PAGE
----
Alibaba, JD.com, Xiaomi slide in Hong Kong while HSBC and Ping An advance amid calls to split bank’s Asian operations
- Wild swings seen in prices of Chinese tech stocks following a massive rally on Friday amid speculation about an end to sector crackdown
- HSBC and Ping An Insurance jump amid reports calling for a break-up of bank’s Asian operations
Hong Kong stocks traded near a two-week high as HSBC and Ping An Insurance paced winners amid calls to break up the lender’s Asian operations. Alibaba Group Holding and JD.com tumbled, providing an early scare as the market reopened after a holiday.
The Hang Seng Index gained 0.1 per cent to 21,114.25 at the local noon trading break, after earlier sliding as much as 2.1 per cent. The Tech Index lost 0.9 per cent, paring an earlier slump of as much as 4.6 per cent amid steep pullback in Alibaba Group. Financial markets in mainland China will remain closed through Wednesday.
HSBC added 1.9 per cent to HK$49.45. Ping An Insurance Group said it supported a debate on the bank’s future amid reports calling for a break-up of the lender’s Asian business. Europe’s biggest lender by assets derives most of its profit from Hong Kong and the Asian region. Ping An added 1.2 per cent to HK$52.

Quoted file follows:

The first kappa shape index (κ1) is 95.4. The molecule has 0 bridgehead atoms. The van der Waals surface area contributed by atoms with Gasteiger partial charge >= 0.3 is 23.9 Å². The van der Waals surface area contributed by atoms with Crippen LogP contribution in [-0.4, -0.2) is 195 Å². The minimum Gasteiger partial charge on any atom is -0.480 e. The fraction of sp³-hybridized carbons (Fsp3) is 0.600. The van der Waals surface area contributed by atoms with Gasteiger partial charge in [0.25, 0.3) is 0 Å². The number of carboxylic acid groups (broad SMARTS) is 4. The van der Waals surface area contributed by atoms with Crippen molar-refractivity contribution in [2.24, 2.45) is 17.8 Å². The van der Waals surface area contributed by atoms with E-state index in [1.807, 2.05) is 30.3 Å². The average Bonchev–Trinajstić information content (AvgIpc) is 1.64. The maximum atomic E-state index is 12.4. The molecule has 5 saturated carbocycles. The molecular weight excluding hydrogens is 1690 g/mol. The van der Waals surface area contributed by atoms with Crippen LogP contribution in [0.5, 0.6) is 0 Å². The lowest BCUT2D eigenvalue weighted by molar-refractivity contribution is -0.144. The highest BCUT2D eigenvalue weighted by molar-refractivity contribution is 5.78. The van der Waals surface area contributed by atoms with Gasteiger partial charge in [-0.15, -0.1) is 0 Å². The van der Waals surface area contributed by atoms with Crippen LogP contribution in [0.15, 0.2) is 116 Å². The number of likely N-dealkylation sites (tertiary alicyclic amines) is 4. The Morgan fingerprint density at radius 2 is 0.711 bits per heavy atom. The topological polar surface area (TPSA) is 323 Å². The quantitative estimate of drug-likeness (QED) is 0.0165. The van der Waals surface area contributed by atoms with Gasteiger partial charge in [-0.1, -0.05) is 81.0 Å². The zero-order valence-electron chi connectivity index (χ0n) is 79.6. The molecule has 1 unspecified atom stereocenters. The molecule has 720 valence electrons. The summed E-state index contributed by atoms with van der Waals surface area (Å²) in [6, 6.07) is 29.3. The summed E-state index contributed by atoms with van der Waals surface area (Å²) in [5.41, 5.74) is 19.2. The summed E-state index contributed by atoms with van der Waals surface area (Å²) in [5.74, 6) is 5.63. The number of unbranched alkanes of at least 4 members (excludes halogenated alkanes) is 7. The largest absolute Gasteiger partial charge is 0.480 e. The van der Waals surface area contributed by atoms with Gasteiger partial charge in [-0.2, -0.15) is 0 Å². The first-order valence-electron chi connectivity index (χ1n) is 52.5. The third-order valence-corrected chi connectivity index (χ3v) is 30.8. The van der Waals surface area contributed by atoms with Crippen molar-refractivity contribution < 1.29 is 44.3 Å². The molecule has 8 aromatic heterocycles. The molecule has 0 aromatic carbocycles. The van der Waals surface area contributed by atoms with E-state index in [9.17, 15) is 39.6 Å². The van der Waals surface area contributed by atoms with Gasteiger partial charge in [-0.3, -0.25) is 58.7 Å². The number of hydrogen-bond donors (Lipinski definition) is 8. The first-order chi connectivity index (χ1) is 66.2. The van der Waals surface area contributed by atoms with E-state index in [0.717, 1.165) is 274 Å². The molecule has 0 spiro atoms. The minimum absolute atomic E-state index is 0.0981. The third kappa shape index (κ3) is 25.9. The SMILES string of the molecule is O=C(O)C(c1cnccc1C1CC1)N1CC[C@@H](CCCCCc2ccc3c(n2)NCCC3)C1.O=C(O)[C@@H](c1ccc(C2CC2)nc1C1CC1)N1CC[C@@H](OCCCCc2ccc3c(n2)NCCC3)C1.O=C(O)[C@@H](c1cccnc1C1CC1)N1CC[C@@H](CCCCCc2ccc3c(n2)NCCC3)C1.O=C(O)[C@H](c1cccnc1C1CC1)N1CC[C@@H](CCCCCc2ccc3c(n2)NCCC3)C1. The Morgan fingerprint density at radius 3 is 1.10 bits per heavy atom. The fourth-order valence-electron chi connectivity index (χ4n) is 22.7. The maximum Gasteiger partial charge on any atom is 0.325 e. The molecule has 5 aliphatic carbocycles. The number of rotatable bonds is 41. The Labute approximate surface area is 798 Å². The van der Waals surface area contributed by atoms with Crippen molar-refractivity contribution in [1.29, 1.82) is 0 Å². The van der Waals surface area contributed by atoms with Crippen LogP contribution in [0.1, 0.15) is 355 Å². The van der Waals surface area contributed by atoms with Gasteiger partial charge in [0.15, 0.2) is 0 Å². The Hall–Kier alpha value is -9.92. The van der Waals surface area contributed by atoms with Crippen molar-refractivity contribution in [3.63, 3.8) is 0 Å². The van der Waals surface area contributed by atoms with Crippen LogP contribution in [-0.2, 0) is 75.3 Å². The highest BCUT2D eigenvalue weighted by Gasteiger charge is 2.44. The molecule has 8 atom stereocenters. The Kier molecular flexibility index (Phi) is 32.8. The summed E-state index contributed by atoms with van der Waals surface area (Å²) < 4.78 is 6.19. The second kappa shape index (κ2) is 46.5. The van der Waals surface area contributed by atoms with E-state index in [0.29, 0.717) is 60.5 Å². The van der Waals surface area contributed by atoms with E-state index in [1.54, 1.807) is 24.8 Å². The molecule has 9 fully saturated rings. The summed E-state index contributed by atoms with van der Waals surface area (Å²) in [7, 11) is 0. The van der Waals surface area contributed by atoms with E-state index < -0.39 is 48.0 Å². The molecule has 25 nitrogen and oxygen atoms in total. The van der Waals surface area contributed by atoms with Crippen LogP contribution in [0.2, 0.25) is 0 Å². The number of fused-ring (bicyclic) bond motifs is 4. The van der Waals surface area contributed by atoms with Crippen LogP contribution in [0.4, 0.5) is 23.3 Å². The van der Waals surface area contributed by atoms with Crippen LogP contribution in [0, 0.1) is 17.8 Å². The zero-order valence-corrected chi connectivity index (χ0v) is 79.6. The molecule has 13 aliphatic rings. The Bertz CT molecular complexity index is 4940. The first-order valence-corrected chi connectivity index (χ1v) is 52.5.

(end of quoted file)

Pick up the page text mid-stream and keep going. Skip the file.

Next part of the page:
Chinese technology stocks surrendered some of their hefty gains from last week. Alibaba Group Holding crashed as much as 9 per cent before trading 1.6 per cent weaker at HK$100.50. JD.com sank as much as 8.9 per cent before losing 4.2 per cent loss to HK$254.40 at break.
Xiaomi tumbled 3.9 per cent to HK$11.72 after the India’s government accused the smartphone maker of tax violations.
The Hang Seng Index rose 2.2 per cent last week to snap a three-week losing streak after tech stocks staged a massive jump on Friday with Alibaba and Meituan both surging 16 per cent. China was considering halting its year-long crackdown, the Post reported, a clampdown that has erased US$1.7 trillion in market value from Chinese stocks at home and in Hong Kong.
Elsewhere, Shanghai’s government detected 73 new Covid-19 cases in so-called unguarded low-risk areas on Monday, after logging 58 cases on Sunday. The rebound dashed hopes for a “societal zero-Covid” goal that could lead to a reopening of more factories or end a lockdown of 25 million residents in the commercial hub.
HutchMed slumped 18 per cent to HK$20.95. The pharma group failed to win approval for its candidate Surufatinab for tumour treatment, after the US Food and Drug Administration required the firm to conduct more clinical trials.
Hong Kong’s economy probably shrank 1.3 per cent in the first quarter from a year earlier, according to consensus forecasts by economists tracked by Bloomberg. Gross domestic product fell 0.9 per cent from the preceding three months. The government will report the data after trading today.